New Scientist, 1 July 2021
Stem cells have been used to grow an embryonic-like “heart” that can pump fluid around a system of tiny channels on a laboratory slide.
The mini-heart could allow researchers to explore how physical forces, such as blood flow, shape the early stages of human heart development and give new insights into congenital heart defects.
Current efforts to grow human heart tissue involve coaxing human stem cells to form spheres of heart tissue, known as organoids, in a lab dish. While these offer invaluable insights, they don’t accurately mimic the shape of the heart, which, in the earliest stages of its development, looks like a simple, straight tube.
“If we really want to model organ function, we need to figure out how to make these things in the form of tubes,” says David Sachs at the Icahn School of Medicine at Mount Sinai.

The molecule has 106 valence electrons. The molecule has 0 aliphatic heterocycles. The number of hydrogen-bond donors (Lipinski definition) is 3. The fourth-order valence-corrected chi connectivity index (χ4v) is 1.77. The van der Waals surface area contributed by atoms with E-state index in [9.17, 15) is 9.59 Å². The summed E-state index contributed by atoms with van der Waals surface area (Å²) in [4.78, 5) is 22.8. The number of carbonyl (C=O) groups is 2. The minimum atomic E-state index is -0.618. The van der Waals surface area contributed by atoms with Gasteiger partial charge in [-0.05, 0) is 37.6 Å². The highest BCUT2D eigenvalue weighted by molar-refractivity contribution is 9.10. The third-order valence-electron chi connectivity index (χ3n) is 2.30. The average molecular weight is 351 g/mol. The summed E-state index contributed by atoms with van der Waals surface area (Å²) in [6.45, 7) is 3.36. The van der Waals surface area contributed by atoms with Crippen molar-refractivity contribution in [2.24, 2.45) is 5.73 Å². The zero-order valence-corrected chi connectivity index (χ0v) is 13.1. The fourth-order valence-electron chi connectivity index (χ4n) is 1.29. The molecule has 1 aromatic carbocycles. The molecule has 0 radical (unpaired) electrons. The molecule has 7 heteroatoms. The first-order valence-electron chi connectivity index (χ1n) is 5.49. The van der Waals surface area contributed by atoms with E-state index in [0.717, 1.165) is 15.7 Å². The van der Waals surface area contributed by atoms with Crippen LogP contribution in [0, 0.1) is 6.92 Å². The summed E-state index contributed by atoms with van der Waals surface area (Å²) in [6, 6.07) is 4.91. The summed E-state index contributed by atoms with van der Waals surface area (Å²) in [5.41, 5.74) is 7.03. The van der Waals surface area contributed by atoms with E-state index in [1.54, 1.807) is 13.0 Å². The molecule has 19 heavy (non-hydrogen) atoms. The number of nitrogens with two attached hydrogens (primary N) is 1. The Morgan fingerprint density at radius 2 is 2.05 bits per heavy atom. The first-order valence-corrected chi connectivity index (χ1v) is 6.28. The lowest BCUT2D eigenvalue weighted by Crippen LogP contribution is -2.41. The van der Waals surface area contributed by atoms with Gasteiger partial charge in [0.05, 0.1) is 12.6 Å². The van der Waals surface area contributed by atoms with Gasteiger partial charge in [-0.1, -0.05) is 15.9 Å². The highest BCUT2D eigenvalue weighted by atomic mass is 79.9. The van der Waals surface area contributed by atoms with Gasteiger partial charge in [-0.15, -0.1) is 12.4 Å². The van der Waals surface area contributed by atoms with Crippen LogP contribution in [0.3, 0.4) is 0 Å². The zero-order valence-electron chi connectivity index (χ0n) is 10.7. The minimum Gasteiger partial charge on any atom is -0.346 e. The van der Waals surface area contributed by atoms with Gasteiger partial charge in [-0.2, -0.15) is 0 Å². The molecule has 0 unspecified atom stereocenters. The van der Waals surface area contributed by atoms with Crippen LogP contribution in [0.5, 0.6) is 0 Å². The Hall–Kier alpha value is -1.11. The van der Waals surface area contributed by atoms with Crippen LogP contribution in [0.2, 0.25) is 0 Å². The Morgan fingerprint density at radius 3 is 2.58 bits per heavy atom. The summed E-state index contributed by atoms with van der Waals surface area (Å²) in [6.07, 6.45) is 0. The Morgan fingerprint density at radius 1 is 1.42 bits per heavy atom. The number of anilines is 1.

Sachs and his colleagues seeded human stem cells, known as induced pluripotent stem cells, onto a plastic plate containing tiny wells connected by hair-thin channels. By applying different combinations of chemical signals to different areas of the plate, they were able to get the cells to form tubes made of human heart muscle.
The heart tubes pumped fluid around the channels, Sachs told the International Society for Stem Cell Research’s 2021 meeting, held virtually last week…